This having been said, as long as the landlord has not already sold or otherwise disposed of your personal property, you can trigger the landlord’s obligation to allow the property’s reclamation within five days, by giving written notification that you intend to remove the personal property from the dwelling unit or the place of safekeeping. That means, you can make the offer anytime within 10 days of the abandonment notice, but it could extend out indefinitely, depending on what the landlord has done with your property. If you are depending on this factor, make sure you have assembled evidence substantiating that the property has not yet been sold or disposed. To reclaim the property, you must pay for the removal and storage costs. Nothing else.

While the abandonment statute is otherwise silent on reclamation procedures, we recommend that you immediately retrieve all of it at the time payment is tendered. Have friends, movers and transportation readily available. . . whatever it takes.

The Landlord's Obligations

A major purpose of this article is guiding you to set the stage for holding the landlord accountable for his failure to abide by the applicable statutes. A.R.S. § 33-1368(E) specifies that, as to eviction-related holding of property, if the landlord fails to surrender possession when required, you may recover the possessions or your damages if the landlord has destroyed or disposed of the possessions before the 21-day hold period or after an offer to pay the removal and storage costs. However, A.R.S. § 33-1370 does not specify any similar opportunity to compel recovery or be awarded damages. But my experience in Arizona is that most courts are pretty sensitive to issues regarding personal property, and you would have a fair shot if you were to build a decent factual case and be represented by competent counsel.

Accordingly, outlined below are the landlord’s obligations. While he must independently fulfill them, it is a good idea for you to establish a paper trail record requesting that he do so. You want to exhibit good faith on your part, and show bad faith on the landlord’s. That’s how to elicit the court’s favor and, ultimately, be awarded damages.

Eviction:
Reference A.R.S. §§ 33-1368(E) and 33-1368(F)

For a period of 21 days beginning on the first day after a writ of restitution is executed as prescribed in A.R.S. § 12-1181, a landlord is required to:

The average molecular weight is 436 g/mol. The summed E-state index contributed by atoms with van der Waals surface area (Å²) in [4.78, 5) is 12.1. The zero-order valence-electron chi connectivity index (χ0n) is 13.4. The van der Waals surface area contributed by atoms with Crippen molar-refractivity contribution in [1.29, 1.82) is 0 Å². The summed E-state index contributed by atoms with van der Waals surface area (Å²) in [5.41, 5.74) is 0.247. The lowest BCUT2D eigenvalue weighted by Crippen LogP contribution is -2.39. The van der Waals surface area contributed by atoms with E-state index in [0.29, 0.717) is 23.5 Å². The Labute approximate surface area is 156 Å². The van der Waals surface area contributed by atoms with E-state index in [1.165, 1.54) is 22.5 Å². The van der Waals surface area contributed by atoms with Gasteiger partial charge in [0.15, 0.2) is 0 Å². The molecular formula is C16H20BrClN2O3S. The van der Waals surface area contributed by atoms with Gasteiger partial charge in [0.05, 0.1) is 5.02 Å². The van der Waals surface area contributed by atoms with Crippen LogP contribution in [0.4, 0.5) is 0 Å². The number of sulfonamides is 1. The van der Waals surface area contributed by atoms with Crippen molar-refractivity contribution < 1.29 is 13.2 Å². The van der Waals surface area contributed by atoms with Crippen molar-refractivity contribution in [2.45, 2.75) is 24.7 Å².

* Use reasonable care in moving and holding your property;

* Prepare an inventory of the property;

* Promptly notify you of the location and cost of removal and storage by sending a notice by certified mail, return receipt requested, addressed to your last known address and to any of your alternative addresses known to the landlord,

* Allow you access to that property to obtain clothing and the tools, apparatus and books of a trade or profession and any identification or financial documents, including those related to my immigration status, employment status, public assistance or medical care;

* If you notify the landlord in writing on or before 21 days have elapsed from the execution of a writ of restitution or writ of execution that the landlord intends to remove the personal property from the dwelling unit or place of safekeeping, then it is the landlord’s duty to provide you five days to reclaim the personal property, provided you pay the landlord for the cost of removal and storage for the period your personal property remained in the landlord’s safekeeping;and

* If the landlord holds your property for 21 days and you make no reasonable effort to recover it, then it is the landlord’s duty to sell the property, retain the proceeds and apply them toward your outstanding rent or other costs which are covered in the rental agreement or otherwise provided for in title 33, chapter 10 or title 12, chapter 8 and have been incurred by the landlord due to your termination, and mail any excess proceeds to you at your last known address.

Abandonment:
Reference A.R.S. § 33-1370, subsections (A), (B), (D), (E), (F) and (G).

Five days after posting and mailing of a notice of abandonment, the landlord may retake the dwelling unit, and is required to:

* Use reasonable care in holding your personal property;

* Store your personal possessions in the unoccupied dwelling unit that was abandoned by you, in any other available unit or any storage space owned by the landlord or off the premises if a dwelling unit or storage space is not available;

* Notify you of the location of the personal property by sending you a notice by certified mail, return receipt requested, addressed to your last known address and to any of your alternate addresses known to the landlord, and also by posting a notice on the door of the dwelling unit or any other conspicuous place on the property for five days;

* Allow you access to that property to obtain clothing and the tools, apparatus and books of a trade or profession and any identification or financial documents, including those related to your immigration status, employment status, public assistance or medical care;

* If you notify the landlord in writing on or before ten days have elapsed from the landlord’s declaration of abandonment or before the landlord sells the property, whichever is the latter, that you intend to remove the personal property from the dwelling unit or place of safekeeping, then it is the landlord’s duty to provide you five days to reclaim the personal property, provided you pay you for the cost of removal and storage for the period your personal property remained in the landlord’s safekeeping;

* If the landlord holds your property for ten days and you make no reasonable effort to recover it, then it is the landlord’s duty to sell the property, retain the proceeds and apply them toward your outstanding rent or other costs which are cover in the rental agreement or otherwise provided for in title 33, chapter 10 or title 12, chapter 8 and have been incurred by the landlord due to your abandonment, and mail any excess proceeds to you at your last known address;

* For a period of twelve months after the sale of the property, keep adequate records of the outstanding and unpaid rent and the sale of your personal property; and

* Hold any excess proceeds which have been returned as undeliverable for your benefit.

© 2017 by Kenneth A. Volk. All rights reserved.